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Freedom to Read Foundation

The Freedom to Read Foundation (FTRF) is an American non-profit anti-censorship organization, established in 1969 by the American Library Association.[1] The organization has been active in First Amendment-based challenges to book removals from libraries, and in anti-surveillance work. In addition to its legal work, the FTRF engages in advocacy and public awareness, such as its sponsorship of the annual celebration of "Banned Books Week".



The FTRF was established in 1969 by members of the American Library Association, including Judith Krug, Alexander Allain.[2] Based on the Freedom to Read Foundation Web site, the organization was founded as "the American Library Association's response to its members' interest in having adequate means to support and defend librarians whose positions are jeopardized because of their resistance to abridgments of the First Amendment; and to set legal precedent for the freedom to read on behalf of all people".[2]

The FTRF was set up in conjunction with the ALA's office of Intellectual Freedom instead of as a separate entity because of the work ALA was already doing to protect the First Amendment and intellectual freedom. When the Foundation was being planned for and organized, Allain expressed concern in a letter to the Director of the Intellectual Freedom Office, Judith Krug, that ALA members would forget what the ALA has done and continues to do for intellectual freedom by covering themselves in this new umbrella of aid and assistance in the FTRF.[3] Allain felt that there should be overlap of both organizations so that the focus remained centered on intellectual freedom and could be worked on in harmony.[3]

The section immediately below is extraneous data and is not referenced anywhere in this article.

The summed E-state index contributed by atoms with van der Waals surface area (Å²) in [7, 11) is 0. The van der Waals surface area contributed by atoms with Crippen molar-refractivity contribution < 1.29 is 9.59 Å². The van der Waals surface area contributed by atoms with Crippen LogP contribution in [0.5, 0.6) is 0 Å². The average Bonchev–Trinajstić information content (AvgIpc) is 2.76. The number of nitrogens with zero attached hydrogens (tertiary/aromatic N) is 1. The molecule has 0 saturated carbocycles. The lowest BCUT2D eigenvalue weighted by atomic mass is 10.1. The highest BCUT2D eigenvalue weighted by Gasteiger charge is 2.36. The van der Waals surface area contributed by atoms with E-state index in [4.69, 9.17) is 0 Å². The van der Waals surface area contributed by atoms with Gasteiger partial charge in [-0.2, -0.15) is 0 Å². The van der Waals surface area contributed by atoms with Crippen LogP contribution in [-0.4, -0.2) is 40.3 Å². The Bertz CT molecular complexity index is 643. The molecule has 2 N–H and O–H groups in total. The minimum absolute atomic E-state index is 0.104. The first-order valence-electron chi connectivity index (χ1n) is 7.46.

Allain also felt that in forming the FTRF with the ALA, the Foundation would be able to benefit from some of the clout and connections that ALA already had.[3] He also suggested keeping policies between the two organizations similar because of his belief in the good work that the ALA does; he was continuously concerned about the ALA in his creation of the foundation and did not want members to see the foundation as a replacement but rather an addition to.[3]

The organization's charter describes four purposes for the Foundation, including:

Promoting and protecting the freedom of speech and of the press;

Protecting the public's right of access to information and materials stored in the nation's libraries; Safeguarding libraries' right to disseminate all materials contained in their collections; and

Supporting libraries and librarians in their defense of First Amendment rights by supplying them with legal counsel or the means to secure it.[4]

The organization works through litigation, consumer education, and awarding grants to other individuals and entities working on similar projects.[4]

See alsoEdit


  1. ^ Samek, Toni (2007). Librarianship and Human Rights: a twenty-first century guide. Cambridge: Woodhead Publishing Limited. p. 69. ISBN 978-1-84334-146-8.
  2. ^ a b About the Freedom to Read Foundation[permanent dead link] (cited 26 May 2009)
  3. ^ a b c d Allain, Alex P. Letter to Judith F. Krug. 7 October 1969.
  4. ^ a b About the Freedom to Read Foundation, FTRF website (last visited Feb. 1, 2014).

External linksEdit